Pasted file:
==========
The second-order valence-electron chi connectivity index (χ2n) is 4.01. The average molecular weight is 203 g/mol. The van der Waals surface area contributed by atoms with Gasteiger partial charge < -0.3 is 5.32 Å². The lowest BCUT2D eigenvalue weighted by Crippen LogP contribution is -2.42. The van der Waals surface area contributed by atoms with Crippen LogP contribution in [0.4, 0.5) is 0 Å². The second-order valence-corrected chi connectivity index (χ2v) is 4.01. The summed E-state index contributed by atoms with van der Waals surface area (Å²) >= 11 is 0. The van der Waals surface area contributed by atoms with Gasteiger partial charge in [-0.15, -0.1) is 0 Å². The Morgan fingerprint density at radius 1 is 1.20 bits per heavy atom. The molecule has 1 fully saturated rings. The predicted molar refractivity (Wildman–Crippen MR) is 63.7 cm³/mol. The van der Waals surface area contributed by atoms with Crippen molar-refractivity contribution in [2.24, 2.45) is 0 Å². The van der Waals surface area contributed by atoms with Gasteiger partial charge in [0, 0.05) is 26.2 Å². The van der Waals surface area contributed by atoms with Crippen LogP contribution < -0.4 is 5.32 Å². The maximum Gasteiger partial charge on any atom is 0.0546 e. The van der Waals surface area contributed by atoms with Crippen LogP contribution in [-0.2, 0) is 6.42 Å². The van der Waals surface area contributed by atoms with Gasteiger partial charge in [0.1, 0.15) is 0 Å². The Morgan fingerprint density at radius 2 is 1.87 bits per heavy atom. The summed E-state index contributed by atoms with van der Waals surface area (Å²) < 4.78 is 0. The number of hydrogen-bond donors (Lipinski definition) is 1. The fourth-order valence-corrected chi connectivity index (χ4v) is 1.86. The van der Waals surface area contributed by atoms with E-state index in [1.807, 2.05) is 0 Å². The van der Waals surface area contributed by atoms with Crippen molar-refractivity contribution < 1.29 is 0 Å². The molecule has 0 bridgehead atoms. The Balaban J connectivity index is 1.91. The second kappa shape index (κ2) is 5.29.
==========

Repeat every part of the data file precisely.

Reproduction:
The second-order valence-electron chi connectivity index (χ2n) is 4.01. The average molecular weight is 203 g/mol. The van der Waals surface area contributed by atoms with Gasteiger partial charge < -0.3 is 5.32 Å². The lowest BCUT2D eigenvalue weighted by Crippen LogP contribution is -2.42. The van der Waals surface area contributed by atoms with Crippen LogP contribution in [0.4, 0.5) is 0 Å². The second-order valence-corrected chi connectivity index (χ2v) is 4.01. The summed E-state index contributed by atoms with van der Waals surface area (Å²) >= 11 is 0. The van der Waals surface area contributed by atoms with Gasteiger partial charge in [-0.15, -0.1) is 0 Å². The Morgan fingerprint density at radius 1 is 1.20 bits per heavy atom. The molecule has 1 fully saturated rings. The predicted molar refractivity (Wildman–Crippen MR) is 63.7 cm³/mol. The van der Waals surface area contributed by atoms with Crippen molar-refractivity contribution in [2.24, 2.45) is 0 Å². The van der Waals surface area contributed by atoms with Gasteiger partial charge in [0, 0.05) is 26.2 Å². The van der Waals surface area contributed by atoms with Crippen LogP contribution < -0.4 is 5.32 Å². The maximum Gasteiger partial charge on any atom is 0.0546 e. The van der Waals surface area contributed by atoms with Crippen LogP contribution in [-0.2, 0) is 6.42 Å². The van der Waals surface area contributed by atoms with Gasteiger partial charge in [0.1, 0.15) is 0 Å². The Morgan fingerprint density at radius 2 is 1.87 bits per heavy atom. The summed E-state index contributed by atoms with van der Waals surface area (Å²) < 4.78 is 0. The number of hydrogen-bond donors (Lipinski definition) is 1. The fourth-order valence-corrected chi connectivity index (χ4v) is 1.86. The van der Waals surface area contributed by atoms with E-state index in [1.807, 2.05) is 0 Å². The van der Waals surface area contributed by atoms with Crippen molar-refractivity contribution < 1.29 is 0 Å². The molecule has 0 bridgehead atoms. The Balaban J connectivity index is 1.91. The second kappa shape index (κ2) is 5.29.